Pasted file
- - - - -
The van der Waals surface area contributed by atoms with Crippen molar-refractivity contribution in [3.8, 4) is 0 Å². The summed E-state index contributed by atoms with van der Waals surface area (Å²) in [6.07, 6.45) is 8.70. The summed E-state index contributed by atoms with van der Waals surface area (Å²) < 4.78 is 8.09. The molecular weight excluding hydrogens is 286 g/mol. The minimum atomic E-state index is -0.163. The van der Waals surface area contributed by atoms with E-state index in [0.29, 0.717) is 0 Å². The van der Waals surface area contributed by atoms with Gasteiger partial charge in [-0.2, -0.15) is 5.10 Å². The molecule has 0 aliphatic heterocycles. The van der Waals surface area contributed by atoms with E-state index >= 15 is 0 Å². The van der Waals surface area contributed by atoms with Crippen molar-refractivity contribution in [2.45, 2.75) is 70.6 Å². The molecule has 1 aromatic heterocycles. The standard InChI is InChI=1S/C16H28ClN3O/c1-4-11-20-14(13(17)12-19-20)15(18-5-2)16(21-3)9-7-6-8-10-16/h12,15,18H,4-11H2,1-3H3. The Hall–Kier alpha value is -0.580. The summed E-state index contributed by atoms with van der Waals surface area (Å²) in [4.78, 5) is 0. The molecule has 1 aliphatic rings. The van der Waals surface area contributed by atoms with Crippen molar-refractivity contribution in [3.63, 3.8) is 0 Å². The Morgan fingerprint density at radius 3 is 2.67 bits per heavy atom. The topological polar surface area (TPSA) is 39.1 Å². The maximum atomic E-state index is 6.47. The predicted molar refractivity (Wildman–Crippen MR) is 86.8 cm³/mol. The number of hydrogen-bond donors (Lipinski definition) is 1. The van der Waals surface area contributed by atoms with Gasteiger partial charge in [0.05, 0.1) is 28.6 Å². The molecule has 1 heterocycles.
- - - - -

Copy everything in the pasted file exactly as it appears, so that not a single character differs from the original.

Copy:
The van der Waals surface area contributed by atoms with Crippen molar-refractivity contribution in [3.8, 4) is 0 Å². The summed E-state index contributed by atoms with van der Waals surface area (Å²) in [6.07, 6.45) is 8.70. The summed E-state index contributed by atoms with van der Waals surface area (Å²) < 4.78 is 8.09. The molecular weight excluding hydrogens is 286 g/mol. The minimum atomic E-state index is -0.163. The van der Waals surface area contributed by atoms with E-state index in [0.29, 0.717) is 0 Å². The van der Waals surface area contributed by atoms with Gasteiger partial charge in [-0.2, -0.15) is 5.10 Å². The molecule has 0 aliphatic heterocycles. The van der Waals surface area contributed by atoms with E-state index >= 15 is 0 Å². The van der Waals surface area contributed by atoms with Crippen molar-refractivity contribution in [2.45, 2.75) is 70.6 Å². The molecule has 1 aromatic heterocycles. The standard InChI is InChI=1S/C16H28ClN3O/c1-4-11-20-14(13(17)12-19-20)15(18-5-2)16(21-3)9-7-6-8-10-16/h12,15,18H,4-11H2,1-3H3. The Hall–Kier alpha value is -0.580. The summed E-state index contributed by atoms with van der Waals surface area (Å²) in [4.78, 5) is 0. The molecule has 1 aliphatic rings. The van der Waals surface area contributed by atoms with Crippen molar-refractivity contribution in [3.63, 3.8) is 0 Å². The Morgan fingerprint density at radius 3 is 2.67 bits per heavy atom. The topological polar surface area (TPSA) is 39.1 Å². The maximum atomic E-state index is 6.47. The predicted molar refractivity (Wildman–Crippen MR) is 86.8 cm³/mol. The number of hydrogen-bond donors (Lipinski definition) is 1. The van der Waals surface area contributed by atoms with Gasteiger partial charge in [0.05, 0.1) is 28.6 Å². The molecule has 1 heterocycles.